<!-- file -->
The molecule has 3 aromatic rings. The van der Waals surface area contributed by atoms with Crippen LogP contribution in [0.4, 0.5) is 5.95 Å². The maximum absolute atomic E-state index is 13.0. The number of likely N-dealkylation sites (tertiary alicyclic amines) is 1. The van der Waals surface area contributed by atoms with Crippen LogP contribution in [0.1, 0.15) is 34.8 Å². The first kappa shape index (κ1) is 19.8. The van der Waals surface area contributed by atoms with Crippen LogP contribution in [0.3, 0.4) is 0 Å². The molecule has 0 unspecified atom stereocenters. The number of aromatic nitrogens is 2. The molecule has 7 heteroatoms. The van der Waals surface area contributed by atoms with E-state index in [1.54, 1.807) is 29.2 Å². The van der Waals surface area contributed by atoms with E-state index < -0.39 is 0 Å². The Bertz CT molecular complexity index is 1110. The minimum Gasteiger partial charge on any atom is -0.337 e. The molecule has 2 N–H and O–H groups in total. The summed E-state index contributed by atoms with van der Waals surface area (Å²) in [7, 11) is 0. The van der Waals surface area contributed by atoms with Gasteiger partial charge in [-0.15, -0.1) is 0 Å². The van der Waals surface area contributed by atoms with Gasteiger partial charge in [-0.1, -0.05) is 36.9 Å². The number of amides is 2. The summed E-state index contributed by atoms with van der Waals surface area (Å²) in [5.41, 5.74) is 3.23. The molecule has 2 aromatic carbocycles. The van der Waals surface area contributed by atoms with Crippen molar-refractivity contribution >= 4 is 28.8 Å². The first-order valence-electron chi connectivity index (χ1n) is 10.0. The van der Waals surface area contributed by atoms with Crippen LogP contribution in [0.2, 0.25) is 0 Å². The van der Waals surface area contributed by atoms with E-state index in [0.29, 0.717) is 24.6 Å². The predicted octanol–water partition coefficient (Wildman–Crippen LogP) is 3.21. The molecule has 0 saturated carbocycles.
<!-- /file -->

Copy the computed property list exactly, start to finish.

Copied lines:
The molecule has 3 aromatic rings. The van der Waals surface area contributed by atoms with Crippen LogP contribution in [0.4, 0.5) is 5.95 Å². The maximum absolute atomic E-state index is 13.0. The number of likely N-dealkylation sites (tertiary alicyclic amines) is 1. The van der Waals surface area contributed by atoms with Crippen LogP contribution in [0.1, 0.15) is 34.8 Å². The first kappa shape index (κ1) is 19.8. The van der Waals surface area contributed by atoms with Crippen LogP contribution in [0.3, 0.4) is 0 Å². The molecule has 0 unspecified atom stereocenters. The number of aromatic nitrogens is 2. The molecule has 7 heteroatoms. The van der Waals surface area contributed by atoms with E-state index in [1.54, 1.807) is 29.2 Å². The van der Waals surface area contributed by atoms with E-state index < -0.39 is 0 Å². The Bertz CT molecular complexity index is 1110. The minimum Gasteiger partial charge on any atom is -0.337 e. The molecule has 2 N–H and O–H groups in total. The summed E-state index contributed by atoms with van der Waals surface area (Å²) in [7, 11) is 0. The van der Waals surface area contributed by atoms with Gasteiger partial charge in [-0.15, -0.1) is 0 Å². The van der Waals surface area contributed by atoms with Gasteiger partial charge in [-0.1, -0.05) is 36.9 Å². The number of amides is 2. The summed E-state index contributed by atoms with van der Waals surface area (Å²) in [5.41, 5.74) is 3.23. The molecule has 2 aromatic carbocycles. The van der Waals surface area contributed by atoms with Crippen molar-refractivity contribution >= 4 is 28.8 Å². The first-order valence-electron chi connectivity index (χ1n) is 10.0. The van der Waals surface area contributed by atoms with Crippen LogP contribution in [0.2, 0.25) is 0 Å². The van der Waals surface area contributed by atoms with E-state index in [0.29, 0.717) is 24.6 Å². The predicted octanol–water partition coefficient (Wildman–Crippen LogP) is 3.21. The molecule has 0 saturated carbocycles.